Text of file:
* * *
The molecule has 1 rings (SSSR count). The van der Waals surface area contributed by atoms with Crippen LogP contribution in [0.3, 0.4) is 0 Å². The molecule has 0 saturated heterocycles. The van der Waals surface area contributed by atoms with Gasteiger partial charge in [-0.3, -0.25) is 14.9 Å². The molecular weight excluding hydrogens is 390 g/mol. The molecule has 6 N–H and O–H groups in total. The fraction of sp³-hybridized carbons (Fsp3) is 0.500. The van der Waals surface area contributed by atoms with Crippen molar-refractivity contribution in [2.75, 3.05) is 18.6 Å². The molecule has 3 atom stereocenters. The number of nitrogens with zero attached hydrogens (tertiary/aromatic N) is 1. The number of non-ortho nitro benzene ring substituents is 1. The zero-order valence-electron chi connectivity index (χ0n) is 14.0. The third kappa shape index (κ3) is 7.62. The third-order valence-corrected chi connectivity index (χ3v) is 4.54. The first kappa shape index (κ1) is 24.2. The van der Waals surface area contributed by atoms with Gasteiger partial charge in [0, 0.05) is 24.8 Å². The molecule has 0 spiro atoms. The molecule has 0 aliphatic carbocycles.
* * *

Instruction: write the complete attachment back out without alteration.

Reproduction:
The molecule has 1 rings (SSSR count). The van der Waals surface area contributed by atoms with Crippen LogP contribution in [0.3, 0.4) is 0 Å². The molecule has 0 saturated heterocycles. The van der Waals surface area contributed by atoms with Gasteiger partial charge in [-0.3, -0.25) is 14.9 Å². The molecular weight excluding hydrogens is 390 g/mol. The molecule has 6 N–H and O–H groups in total. The fraction of sp³-hybridized carbons (Fsp3) is 0.500. The van der Waals surface area contributed by atoms with Crippen molar-refractivity contribution in [2.75, 3.05) is 18.6 Å². The molecule has 3 atom stereocenters. The number of nitrogens with zero attached hydrogens (tertiary/aromatic N) is 1. The number of non-ortho nitro benzene ring substituents is 1. The zero-order valence-electron chi connectivity index (χ0n) is 14.0. The third kappa shape index (κ3) is 7.62. The third-order valence-corrected chi connectivity index (χ3v) is 4.54. The first kappa shape index (κ1) is 24.2. The van der Waals surface area contributed by atoms with Gasteiger partial charge in [0, 0.05) is 24.8 Å². The molecule has 0 spiro atoms. The molecule has 0 aliphatic carbocycles.